As in any industry that is subject to government oversight and regulation, participants in SBA loan guaranty programs are subject to higher levels of scrutiny than most businesses. The consequences that may arise from internal wrongdoing are different from those found in unregulated industries. In the SBA world, the concept of program integrity is all important. It behooves an SBA program participant to address internal wrongdoing before being required to do so by the SBA, whose remedial tools could include suspension and debarment from program participation.
More often than not, the possibility of internal wrongdoing is learned as the result of external events: a whistleblower complaint; a government audit; or the receipt of a government investigative subpoena. In any event, the company cannot adequately address the situation without knowing the facts. An investigation needs to be undertaken to learn the facts so that informed decisions can be made to deal with any wrongdoing and at the same time minimizing any possible disruption to the business. The greater the amount of independence in the conduct of the investigation the greater amount of credibility the results of the investigation will have with the regulatory authorities.
The company’s Board of Directors needs to be informed of the potential problem as soon as practicable. The independent members of the Board need to assume responsibility for deciding whether the circumstances warrant an internal investigation to be conducted and, if so, how it will be conducted. If an investigation is to be conducted, it is important to protect the integrity of the investigation. Maximum use should be made of those legal protections available to conduct the investigation thoroughly and in confidence. Outside counsel should be engaged who can conduct the investigation efficiently, and take advantage of the protections afforded by their use of the attorney-client and attorney-work product privileges. Experts in the subject of the investigation should be utilized, especially where the suspected wrongdoing involves the application of the myriad rules, regulations, processes and procedures mandated by the SBA.
The scope of the investigation needs to be defined keeping in mind the alleged conduct that is resulting in the investigation. The goal of the investigation needs to be reflected in its scope, recognizing the requirements of the SBA to whom the results of the investigation are likely to be presented, and any other potential audiences who may be watching and waiting.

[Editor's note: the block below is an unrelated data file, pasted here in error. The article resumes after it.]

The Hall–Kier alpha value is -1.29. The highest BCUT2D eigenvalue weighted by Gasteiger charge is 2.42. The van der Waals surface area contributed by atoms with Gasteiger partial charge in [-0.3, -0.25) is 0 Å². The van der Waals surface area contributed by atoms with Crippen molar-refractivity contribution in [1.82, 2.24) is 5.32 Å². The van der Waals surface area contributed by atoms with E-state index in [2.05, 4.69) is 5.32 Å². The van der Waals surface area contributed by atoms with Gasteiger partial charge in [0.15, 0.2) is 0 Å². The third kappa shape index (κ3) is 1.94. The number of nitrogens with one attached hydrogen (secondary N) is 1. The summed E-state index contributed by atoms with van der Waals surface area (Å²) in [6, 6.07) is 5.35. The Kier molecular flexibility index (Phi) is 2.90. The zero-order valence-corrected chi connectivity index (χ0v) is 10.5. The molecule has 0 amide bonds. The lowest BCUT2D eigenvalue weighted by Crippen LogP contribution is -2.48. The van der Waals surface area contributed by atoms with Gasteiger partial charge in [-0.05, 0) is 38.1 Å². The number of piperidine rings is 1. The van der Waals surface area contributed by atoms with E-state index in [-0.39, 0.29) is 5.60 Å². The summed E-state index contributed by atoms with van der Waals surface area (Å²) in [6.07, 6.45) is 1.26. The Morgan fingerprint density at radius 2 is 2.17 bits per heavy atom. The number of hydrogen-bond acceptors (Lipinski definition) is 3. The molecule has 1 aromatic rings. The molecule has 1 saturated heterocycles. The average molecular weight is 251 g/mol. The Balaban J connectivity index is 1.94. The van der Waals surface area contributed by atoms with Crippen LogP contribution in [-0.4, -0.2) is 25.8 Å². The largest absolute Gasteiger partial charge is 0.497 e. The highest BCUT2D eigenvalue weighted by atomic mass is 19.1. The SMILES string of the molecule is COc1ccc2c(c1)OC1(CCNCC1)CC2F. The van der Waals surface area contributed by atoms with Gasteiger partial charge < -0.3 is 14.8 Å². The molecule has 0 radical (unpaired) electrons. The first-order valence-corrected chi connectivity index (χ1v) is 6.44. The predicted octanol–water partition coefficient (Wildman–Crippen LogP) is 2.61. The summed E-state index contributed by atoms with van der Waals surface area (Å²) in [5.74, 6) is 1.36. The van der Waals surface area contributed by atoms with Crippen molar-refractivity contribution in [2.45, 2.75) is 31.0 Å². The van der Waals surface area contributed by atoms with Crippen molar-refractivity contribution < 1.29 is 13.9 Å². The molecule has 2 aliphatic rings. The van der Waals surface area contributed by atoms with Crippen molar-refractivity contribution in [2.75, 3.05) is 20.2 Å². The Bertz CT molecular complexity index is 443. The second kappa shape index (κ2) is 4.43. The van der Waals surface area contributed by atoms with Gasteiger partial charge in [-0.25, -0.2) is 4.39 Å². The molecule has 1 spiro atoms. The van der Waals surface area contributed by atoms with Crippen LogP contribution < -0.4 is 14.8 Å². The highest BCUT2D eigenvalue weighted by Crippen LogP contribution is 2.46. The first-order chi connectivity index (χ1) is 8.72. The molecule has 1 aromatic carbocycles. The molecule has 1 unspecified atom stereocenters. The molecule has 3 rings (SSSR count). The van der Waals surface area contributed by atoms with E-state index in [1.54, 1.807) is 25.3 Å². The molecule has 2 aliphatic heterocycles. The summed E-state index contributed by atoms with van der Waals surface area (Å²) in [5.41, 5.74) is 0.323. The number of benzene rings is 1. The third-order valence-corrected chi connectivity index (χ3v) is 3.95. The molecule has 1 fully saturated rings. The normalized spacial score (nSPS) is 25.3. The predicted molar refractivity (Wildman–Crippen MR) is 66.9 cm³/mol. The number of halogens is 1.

If the internal investigation is being conducted at the same time as a government investigation, it may be beneficial to open a line of communication in order to make sure that the results of the internal investigation will address the questions that the government has. If a subpoena has been issued, outside counsel can assist in negotiating the scope of the subpoena and, if appropriate, educate the government investigators in certain aspects of the company’s processes and procedures, and document retention policies.
The company needs to identify those persons who will be supervising outside counsel, who should be a member of either the Board’s audit committee or a special committee of the Board consisting of independent Board members. No person who is implicated or allegedly involved in the supposed wrongdoing can have anything whatsoever to do with the investigation.
As the investigation progresses, the investigators and the Board should review the adequacy of the scope of the investigation as new information is learned, and make appropriate adjustments to the scope as needed.
In this day and age, almost all available information is contained in electronic documents. Persons familiar with the company’s technology infrastructure and who are expert in the latest data collection techniques should be used to gather the information from all devices and storage locations, and preserve historical tracking data. Tools can be used to identify documents that are likely to have relevant information, and documents that may be protected from disclosure to third parties by the attorney-client privilege. Investigators working with counsel should conduct the document review and identify relevant information.
Witnesses should be identified and interviewed, but cautioned that counsel conducting the interview represents the company and not the witness, and that the company can disclose the information provided by the witness if it is in the company’s best interest to do so.
Only after the relevant information is gathered can the company then properly evaluate the situation, identify and assess its risks, and formulate an appropriate plan of action.
For further assistance please contact the attorneys at Starfield & Smith, PC at 215-542-7070.